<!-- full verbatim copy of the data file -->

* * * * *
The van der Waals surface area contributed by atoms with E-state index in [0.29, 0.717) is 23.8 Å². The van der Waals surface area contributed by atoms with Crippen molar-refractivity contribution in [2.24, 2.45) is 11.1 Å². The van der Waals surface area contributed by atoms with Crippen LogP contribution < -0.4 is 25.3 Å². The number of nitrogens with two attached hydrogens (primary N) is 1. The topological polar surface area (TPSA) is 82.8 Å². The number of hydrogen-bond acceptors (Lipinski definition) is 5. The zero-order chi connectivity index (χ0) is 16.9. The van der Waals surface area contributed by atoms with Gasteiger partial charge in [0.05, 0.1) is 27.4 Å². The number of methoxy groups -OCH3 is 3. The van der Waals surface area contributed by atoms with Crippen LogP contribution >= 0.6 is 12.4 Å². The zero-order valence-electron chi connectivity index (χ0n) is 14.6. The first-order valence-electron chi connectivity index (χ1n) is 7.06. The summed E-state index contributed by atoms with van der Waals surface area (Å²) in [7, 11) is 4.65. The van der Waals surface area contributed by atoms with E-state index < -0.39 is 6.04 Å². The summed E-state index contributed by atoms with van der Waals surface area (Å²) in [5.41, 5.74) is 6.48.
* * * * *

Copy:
The van der Waals surface area contributed by atoms with E-state index in [0.29, 0.717) is 23.8 Å². The van der Waals surface area contributed by atoms with Crippen molar-refractivity contribution in [2.24, 2.45) is 11.1 Å². The van der Waals surface area contributed by atoms with Crippen LogP contribution < -0.4 is 25.3 Å². The number of nitrogens with two attached hydrogens (primary N) is 1. The topological polar surface area (TPSA) is 82.8 Å². The number of hydrogen-bond acceptors (Lipinski definition) is 5. The zero-order chi connectivity index (χ0) is 16.9. The van der Waals surface area contributed by atoms with Gasteiger partial charge in [0.05, 0.1) is 27.4 Å². The number of methoxy groups -OCH3 is 3. The van der Waals surface area contributed by atoms with Crippen LogP contribution >= 0.6 is 12.4 Å². The zero-order valence-electron chi connectivity index (χ0n) is 14.6. The first-order valence-electron chi connectivity index (χ1n) is 7.06. The summed E-state index contributed by atoms with van der Waals surface area (Å²) in [7, 11) is 4.65. The van der Waals surface area contributed by atoms with E-state index < -0.39 is 6.04 Å². The summed E-state index contributed by atoms with van der Waals surface area (Å²) in [5.41, 5.74) is 6.48.